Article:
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Technology is a great racing tool, and many athletes have breakthroughs by using GPS, power or heart rate to set the pace. Finding the right target to pinpoint usually isn’t too difficult either, especially if you’re working with an experienced coach. He/she can usually confidently help you set those targets based on the metrics observed in training.
The longer the race, the more important pacing becomes. Assuming you have your nutrition figured out, having a full-proof pacing plan for the bike ensures that you will have legs left for the run. Starting the run with a measure effort increases the chances of maintaining pace in the closing stages of the race. In fact racing with a more even power profile and heart rate, absent of excessive spikes, enhances your ability to consume and process your nutrition, which results in more available energy and an overall higher performance.
Given all these facts, using technology to properly target your goal pace should be a no-brainer, right?
Before answering “yes,” consider that there have been some incredible historic performances prior to the innovation and proliferation of many of these technologies.
So how did those athletes do it back in the day? Quite simply, they raced!
Athletes are not machines. When gauging training with technology you note fluctuations in heart rate versus power output. Some days, for instance, you just can’t get your heart rate up. Another day the power is coming easier. When Pete Jacobs won Ironman World Championship in Hawaii, he at one point on the bike abandoned his predetermined numbers and just raced, because, as he said, he was “feeling good.”
Numbers can create assumptions and limiters on what we think we are capable. Here’s another example: I have coached athletes in Gran Fondo who have produced higher power output for two-plus hours than they have ever seen for 20 minutes in training. This is because they were focused on staying in their pack, keeping up by reading and reacting to group dynamics. With their attention on the road and other competitors, they basically ignored their technology in the heat of competition.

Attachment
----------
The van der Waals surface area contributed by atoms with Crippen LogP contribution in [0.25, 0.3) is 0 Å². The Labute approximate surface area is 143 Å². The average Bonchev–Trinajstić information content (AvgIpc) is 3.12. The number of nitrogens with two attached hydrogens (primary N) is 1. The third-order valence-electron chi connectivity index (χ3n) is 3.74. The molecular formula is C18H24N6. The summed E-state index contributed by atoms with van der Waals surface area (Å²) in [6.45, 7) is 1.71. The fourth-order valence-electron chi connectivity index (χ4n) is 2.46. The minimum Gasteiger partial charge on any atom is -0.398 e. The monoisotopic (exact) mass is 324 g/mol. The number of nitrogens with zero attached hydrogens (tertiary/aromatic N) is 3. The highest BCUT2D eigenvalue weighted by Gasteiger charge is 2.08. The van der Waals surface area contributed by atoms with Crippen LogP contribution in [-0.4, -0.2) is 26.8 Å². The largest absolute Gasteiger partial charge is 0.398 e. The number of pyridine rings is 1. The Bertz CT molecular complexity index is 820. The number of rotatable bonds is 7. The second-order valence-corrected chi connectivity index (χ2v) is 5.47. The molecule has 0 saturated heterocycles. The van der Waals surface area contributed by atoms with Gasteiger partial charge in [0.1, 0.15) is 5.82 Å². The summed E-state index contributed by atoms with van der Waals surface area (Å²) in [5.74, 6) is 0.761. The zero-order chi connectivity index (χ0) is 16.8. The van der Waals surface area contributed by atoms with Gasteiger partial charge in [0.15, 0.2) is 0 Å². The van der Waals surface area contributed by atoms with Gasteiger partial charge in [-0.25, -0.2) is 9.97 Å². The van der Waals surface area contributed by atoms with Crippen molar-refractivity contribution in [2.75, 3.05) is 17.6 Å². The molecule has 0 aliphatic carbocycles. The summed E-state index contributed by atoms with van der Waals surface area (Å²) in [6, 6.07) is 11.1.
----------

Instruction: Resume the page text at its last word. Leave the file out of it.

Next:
Athletes have different physiologies. Some athletes have a higher anaerobic capacity, which means they can tolerate more lactic acid (performing above lactic threshold) for a longer period of time and still feel good. This same athlete tends to be able to blow themselves up on the race course, because when they are topped with lactic there is much more to dissipate, coupled with irritated and shredded muscle fibers that have been producing more anaerobic power. On the opposite side, the high performing endurance or ultra-endurance athlete can sustain effort at a higher percentage of their lactic threshold, but typically has less anaerobic capacity. These two athletes would have different power targets for long distance racing, or their power zones would be set at different relative percentages of their lactic threshold.
An athlete may not fully discover his/her capabilities over different distances relative to their lactic threshold until they are fully unleashed on race day without limiters. A budding Ironman 70.3 athlete may discover talent for going long, relative to the rest of the field. This may not have been unearthed if the athlete was limited or pre-calibrated by zones or target outputs.
Last, technology assumes there are no dynamics on a race course. Riding behind another competitor well outside the draft zone into a headwind still produces power saving, while passing a string of riders requires an “interval.” That is a common occurrence on flat courses with thousands of athletes. Savvy athletes will surge at opportune times when they sense fatigue in their competitors. Good climbers play their cards on the hills. Experienced riders can relax in heavy cross winds, saving energy over a more tense or timid athlete.
So what do you do? Do you follow your numbers or do you race by feel, strategy and instinct? I would suggest at some point you should cover up your power meter and heart rate monitor, ignore pace and see what happens when you race purely with your mind and spirit. Engage in the process of technically mastering the course and competing. You might surprise yourself. Assess the numbers after the race, not during. Take what you learn, marry it with what you observe and quantify to create a more holistic race strategy for your next “A” race.
Lance Watson, LifeSport head coach, has trained a number of Ironman, Olympic and age-group Champions over the past 30 years. He enjoys coaching athletes of all levels. Contact Lance to tackle your first Ironman or to perform at a higher level. For more training tips, visit LifeSport Coaching on Facebook or on Twitter at @LifeSportCoach.